It’s Monday, April 19, and Washington state’s cars are getting electrified.
A new study says that advancements in technology and decreasing battery costs mean that the United States could move to all electric vehicle sales by 2035, a deadline that California and Massachusetts have already committed to. But lawmakers in Washington state think that timeline is too slow. A bill that passed the state’s House and Senate last week says that all new vehicles sold in Washington should be electric by 2030. It’s the most ambitious electric vehicle plan in the country.
The 2030 target is contingent on the state adopting a tax on vehicle miles traveled, also known as a road usage charge. Advocates say that transitioning to electric cars will save consumers money on fuel, reduce water pollution, and divert money away from fossil fuels sourced outside of the state and toward local utilities. The bill needs Governor Jay Inslee’s signature to become law.
Today, electric vehicles make up just two percent of new car sales, and transportation is the biggest source of greenhouse gas emissions in the United States. Washington State Senator Marko Liias said in a statement that the bill “is a critical step to meet urgent carbon reduction goals here in Washington and can serve as a model and impetus for other states to accelerate the switch to EVs.”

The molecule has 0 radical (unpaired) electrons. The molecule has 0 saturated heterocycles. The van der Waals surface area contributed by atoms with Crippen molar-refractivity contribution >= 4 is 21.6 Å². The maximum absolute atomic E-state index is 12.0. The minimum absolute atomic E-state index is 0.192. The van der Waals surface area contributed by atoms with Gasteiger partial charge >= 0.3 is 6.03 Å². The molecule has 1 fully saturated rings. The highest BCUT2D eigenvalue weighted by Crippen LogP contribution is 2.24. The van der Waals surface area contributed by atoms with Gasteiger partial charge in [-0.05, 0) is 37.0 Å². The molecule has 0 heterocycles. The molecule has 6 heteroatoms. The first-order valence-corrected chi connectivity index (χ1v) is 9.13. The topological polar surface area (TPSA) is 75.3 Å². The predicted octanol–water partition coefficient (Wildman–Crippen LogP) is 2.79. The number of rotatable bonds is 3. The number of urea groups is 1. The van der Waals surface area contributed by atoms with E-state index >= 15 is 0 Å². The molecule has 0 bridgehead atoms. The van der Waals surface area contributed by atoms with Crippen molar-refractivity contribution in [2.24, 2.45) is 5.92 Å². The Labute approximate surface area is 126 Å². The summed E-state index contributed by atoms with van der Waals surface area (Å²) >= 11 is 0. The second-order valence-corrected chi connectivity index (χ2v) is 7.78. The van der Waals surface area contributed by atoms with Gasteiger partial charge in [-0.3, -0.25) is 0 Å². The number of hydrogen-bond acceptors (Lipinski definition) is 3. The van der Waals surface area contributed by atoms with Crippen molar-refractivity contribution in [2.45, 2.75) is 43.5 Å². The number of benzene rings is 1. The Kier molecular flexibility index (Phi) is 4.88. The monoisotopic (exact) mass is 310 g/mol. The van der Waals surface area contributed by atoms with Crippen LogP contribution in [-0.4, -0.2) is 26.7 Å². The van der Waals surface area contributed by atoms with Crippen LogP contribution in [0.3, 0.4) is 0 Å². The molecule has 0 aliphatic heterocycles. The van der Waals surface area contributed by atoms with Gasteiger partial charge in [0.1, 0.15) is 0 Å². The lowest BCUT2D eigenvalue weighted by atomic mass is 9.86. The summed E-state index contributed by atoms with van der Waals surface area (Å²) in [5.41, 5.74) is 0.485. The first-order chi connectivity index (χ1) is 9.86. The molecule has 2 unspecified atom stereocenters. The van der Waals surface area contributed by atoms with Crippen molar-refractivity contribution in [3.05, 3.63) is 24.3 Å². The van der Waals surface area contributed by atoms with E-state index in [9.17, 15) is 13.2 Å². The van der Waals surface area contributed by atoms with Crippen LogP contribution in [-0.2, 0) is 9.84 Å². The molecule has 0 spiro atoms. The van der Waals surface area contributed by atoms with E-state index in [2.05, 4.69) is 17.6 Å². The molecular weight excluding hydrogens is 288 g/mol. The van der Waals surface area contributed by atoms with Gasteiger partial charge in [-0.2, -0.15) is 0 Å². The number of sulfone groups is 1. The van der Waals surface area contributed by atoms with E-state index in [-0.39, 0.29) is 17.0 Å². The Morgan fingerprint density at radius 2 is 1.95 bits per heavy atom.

An investigation by Inside Climate News found that dangerous air pollution from tank farms — terminals filled with giant fuel storage tanks — are regularly underreported. Federal regulations allow the oil and gas industry to estimate chemical emissions using faulty formulas rather than measuring them directly.
A draft of India’s National Electricity Policy obtained by Reuters shows the country may build new coal-fired power plants because coal “continues to be the cheapest source of generation,” the document says. Coal currently accounts for nearly three-quarters of the country’s power output. Overall the draft policy prioritizes clean energy, but it includes some new gas and coal plants to provide flexible power to the grid.
The Colonial Pipeline Company still has no idea how much gasoline spilled when its pipeline sprung a leak in a nature preserve near Charlotte, North Carolina, last August. In January, the company updated its original estimate of 273,000 gallons of oil to 1.2 million gallons. Now Colonial says that is also an underestimate.